1864 – Gen. Grant approved Sheridan’s plan for Shenandoah Valley Campaign. “I want it so barren that a crow, flying down it, would need to pack rations.”

    1908 – Army Signal Corps Wright Model A, Army Signal Corps serial number 1, piloted by Orville Wright, crashes at Fort Myer, Virginia, killing Lt. Thomas E. Selfridge. During the flight, which had begun soon after 5pm., a propeller broke and severed control wires. The trials continued the following year with a new smaller version of the Wright A which became the first military aircraft when purchased by the US Army. This aircraft served for two years and was retired on 4 May 1911. It is now on display at the Smithsonian Institution National Air and Space Museum, Washington, D.C., after having been accepted for exhibition on 20 October 1911. Selfridge AFB, Michigan, was later named for the first U.S. military air crash victim. Wright was hospitalized until 31 October 1908 and spent several more weeks on crutches.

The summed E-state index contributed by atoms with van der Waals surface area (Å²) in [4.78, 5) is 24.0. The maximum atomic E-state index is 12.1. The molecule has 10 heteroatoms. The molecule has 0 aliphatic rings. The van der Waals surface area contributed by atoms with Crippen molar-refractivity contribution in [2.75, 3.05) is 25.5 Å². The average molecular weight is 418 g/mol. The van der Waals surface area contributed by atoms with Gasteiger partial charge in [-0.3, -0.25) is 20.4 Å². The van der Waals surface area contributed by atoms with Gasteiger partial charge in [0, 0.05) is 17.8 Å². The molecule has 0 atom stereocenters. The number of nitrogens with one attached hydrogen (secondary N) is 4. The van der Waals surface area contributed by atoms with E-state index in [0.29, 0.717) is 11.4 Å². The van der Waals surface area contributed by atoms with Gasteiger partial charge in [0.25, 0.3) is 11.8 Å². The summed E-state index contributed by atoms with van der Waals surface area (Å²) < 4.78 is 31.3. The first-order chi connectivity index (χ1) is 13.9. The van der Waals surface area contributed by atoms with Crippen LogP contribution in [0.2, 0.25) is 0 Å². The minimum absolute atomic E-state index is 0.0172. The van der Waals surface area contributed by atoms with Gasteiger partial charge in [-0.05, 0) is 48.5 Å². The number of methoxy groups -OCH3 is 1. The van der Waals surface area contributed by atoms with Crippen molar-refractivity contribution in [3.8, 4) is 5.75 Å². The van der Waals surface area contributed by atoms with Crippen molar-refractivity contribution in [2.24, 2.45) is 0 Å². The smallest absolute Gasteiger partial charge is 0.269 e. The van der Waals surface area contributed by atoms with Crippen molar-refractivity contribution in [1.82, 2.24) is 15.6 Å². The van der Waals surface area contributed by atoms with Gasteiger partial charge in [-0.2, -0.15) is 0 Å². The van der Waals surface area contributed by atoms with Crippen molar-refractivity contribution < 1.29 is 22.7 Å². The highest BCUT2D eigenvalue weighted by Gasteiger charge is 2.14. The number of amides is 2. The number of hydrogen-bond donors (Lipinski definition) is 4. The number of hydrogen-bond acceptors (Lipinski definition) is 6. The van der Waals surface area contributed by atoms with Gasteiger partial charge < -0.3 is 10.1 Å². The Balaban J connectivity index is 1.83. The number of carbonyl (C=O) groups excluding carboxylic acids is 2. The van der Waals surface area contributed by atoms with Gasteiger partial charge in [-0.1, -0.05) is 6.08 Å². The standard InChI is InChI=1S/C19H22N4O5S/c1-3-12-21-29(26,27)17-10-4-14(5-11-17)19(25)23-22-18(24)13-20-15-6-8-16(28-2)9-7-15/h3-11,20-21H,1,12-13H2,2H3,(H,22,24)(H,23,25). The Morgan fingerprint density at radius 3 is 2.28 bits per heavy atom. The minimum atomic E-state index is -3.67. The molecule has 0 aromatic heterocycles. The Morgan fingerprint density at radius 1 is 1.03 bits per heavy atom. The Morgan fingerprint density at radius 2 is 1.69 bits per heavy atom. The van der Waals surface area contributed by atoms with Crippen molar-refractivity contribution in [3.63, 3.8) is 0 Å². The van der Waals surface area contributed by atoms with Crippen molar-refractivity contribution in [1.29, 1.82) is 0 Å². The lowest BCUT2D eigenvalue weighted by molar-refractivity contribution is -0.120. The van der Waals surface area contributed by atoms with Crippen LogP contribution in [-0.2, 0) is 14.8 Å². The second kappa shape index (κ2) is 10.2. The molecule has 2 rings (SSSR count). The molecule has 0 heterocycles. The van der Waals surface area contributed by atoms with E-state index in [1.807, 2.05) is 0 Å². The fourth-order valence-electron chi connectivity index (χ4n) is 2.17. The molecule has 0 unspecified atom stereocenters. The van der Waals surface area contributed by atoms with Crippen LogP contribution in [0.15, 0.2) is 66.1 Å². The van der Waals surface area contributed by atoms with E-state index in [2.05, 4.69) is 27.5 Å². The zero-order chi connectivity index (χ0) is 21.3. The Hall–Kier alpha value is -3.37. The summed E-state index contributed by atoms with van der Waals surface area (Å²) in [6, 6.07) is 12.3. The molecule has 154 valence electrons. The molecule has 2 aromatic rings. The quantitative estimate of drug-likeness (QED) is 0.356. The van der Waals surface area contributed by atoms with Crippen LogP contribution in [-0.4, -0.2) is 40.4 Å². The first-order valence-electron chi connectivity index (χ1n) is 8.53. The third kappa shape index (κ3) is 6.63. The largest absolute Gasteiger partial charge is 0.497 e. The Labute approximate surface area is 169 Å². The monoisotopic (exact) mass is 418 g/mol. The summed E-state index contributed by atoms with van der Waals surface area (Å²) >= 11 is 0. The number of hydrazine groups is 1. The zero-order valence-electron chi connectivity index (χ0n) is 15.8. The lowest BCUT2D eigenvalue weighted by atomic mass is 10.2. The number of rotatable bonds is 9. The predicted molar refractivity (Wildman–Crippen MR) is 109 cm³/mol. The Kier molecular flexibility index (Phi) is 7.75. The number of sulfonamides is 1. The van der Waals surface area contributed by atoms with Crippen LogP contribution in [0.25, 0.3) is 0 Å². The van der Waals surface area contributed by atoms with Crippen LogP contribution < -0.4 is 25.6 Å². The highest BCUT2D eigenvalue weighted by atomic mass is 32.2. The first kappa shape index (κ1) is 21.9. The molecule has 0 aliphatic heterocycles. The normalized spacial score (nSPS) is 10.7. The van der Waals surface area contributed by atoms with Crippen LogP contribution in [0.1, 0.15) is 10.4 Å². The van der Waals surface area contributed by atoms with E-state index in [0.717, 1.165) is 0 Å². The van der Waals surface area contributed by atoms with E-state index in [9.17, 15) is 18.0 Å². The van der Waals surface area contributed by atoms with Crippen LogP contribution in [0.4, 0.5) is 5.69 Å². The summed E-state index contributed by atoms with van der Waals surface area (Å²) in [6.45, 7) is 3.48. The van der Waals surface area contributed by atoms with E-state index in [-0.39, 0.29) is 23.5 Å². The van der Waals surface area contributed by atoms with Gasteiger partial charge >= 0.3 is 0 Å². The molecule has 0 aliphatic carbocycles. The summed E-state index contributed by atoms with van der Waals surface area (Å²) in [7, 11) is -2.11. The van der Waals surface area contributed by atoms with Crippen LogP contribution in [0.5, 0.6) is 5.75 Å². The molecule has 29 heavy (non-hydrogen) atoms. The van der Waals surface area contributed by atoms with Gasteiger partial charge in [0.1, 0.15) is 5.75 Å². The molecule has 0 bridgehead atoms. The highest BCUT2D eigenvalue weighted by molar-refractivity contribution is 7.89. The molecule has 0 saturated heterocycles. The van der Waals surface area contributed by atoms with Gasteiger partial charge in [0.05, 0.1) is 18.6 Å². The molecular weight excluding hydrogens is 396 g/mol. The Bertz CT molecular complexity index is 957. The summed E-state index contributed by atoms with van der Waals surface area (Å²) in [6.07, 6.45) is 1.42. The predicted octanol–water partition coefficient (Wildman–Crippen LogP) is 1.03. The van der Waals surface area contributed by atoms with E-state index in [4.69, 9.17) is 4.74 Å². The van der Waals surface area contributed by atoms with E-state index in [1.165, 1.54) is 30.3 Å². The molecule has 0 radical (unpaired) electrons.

1917 - A kite balloon from USS Huntington (Armored Cruiser No. 5) was hit by a squall while being hauled down and struck the water so hard the observer, Lieutenant (jg) Henry W. Hoyt, was knocked out of the basket and caught underwater in the balloon rigging. As the balloon was pulled toward the ship, Patrick McGunigal, Ships Fitter First Class, (30 May 1876 – 19 January 1936) jumped overboard, cleared the tangle and put a line around Lieutenant Hoyt so that he could be hauled up on deck. For this act of heroism, McGunigal was later awarded the Medal of Honor, the first of the Great War. The Huntington was convoying six troopships across the Atlantic to France and the balloon observation was being made as it transited the war zone.